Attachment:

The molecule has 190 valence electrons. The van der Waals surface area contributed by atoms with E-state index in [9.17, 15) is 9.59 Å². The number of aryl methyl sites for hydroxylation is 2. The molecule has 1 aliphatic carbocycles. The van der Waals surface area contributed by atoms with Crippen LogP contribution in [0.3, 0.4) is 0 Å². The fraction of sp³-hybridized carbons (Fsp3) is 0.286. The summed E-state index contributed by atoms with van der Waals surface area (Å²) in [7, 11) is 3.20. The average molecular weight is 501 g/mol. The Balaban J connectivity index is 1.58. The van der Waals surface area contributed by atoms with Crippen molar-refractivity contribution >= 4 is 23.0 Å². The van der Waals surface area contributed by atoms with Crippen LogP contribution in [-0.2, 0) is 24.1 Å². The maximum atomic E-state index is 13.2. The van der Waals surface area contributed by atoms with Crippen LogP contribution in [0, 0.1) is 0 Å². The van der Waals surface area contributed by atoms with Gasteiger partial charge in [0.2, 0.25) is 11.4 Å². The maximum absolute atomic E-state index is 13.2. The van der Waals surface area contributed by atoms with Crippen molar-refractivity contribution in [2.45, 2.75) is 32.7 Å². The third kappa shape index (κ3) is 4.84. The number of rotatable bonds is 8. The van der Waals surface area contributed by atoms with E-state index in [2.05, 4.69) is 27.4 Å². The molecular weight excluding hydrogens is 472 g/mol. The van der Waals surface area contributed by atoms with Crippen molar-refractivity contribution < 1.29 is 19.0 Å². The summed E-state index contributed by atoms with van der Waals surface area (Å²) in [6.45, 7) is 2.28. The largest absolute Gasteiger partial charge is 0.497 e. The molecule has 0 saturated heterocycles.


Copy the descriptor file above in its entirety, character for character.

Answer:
The molecule has 190 valence electrons. The van der Waals surface area contributed by atoms with E-state index in [9.17, 15) is 9.59 Å². The number of aryl methyl sites for hydroxylation is 2. The molecule has 1 aliphatic carbocycles. The van der Waals surface area contributed by atoms with Crippen LogP contribution in [0.3, 0.4) is 0 Å². The fraction of sp³-hybridized carbons (Fsp3) is 0.286. The summed E-state index contributed by atoms with van der Waals surface area (Å²) in [7, 11) is 3.20. The average molecular weight is 501 g/mol. The Balaban J connectivity index is 1.58. The van der Waals surface area contributed by atoms with Crippen molar-refractivity contribution >= 4 is 23.0 Å². The van der Waals surface area contributed by atoms with Crippen LogP contribution in [-0.2, 0) is 24.1 Å². The maximum atomic E-state index is 13.2. The van der Waals surface area contributed by atoms with Crippen LogP contribution in [0, 0.1) is 0 Å². The van der Waals surface area contributed by atoms with Gasteiger partial charge in [0.2, 0.25) is 11.4 Å². The maximum absolute atomic E-state index is 13.2. The van der Waals surface area contributed by atoms with Crippen molar-refractivity contribution in [2.45, 2.75) is 32.7 Å². The third kappa shape index (κ3) is 4.84. The number of rotatable bonds is 8. The van der Waals surface area contributed by atoms with E-state index in [2.05, 4.69) is 27.4 Å². The molecular weight excluding hydrogens is 472 g/mol. The van der Waals surface area contributed by atoms with Crippen molar-refractivity contribution < 1.29 is 19.0 Å². The summed E-state index contributed by atoms with van der Waals surface area (Å²) in [6.45, 7) is 2.28. The largest absolute Gasteiger partial charge is 0.497 e. The molecule has 0 saturated heterocycles.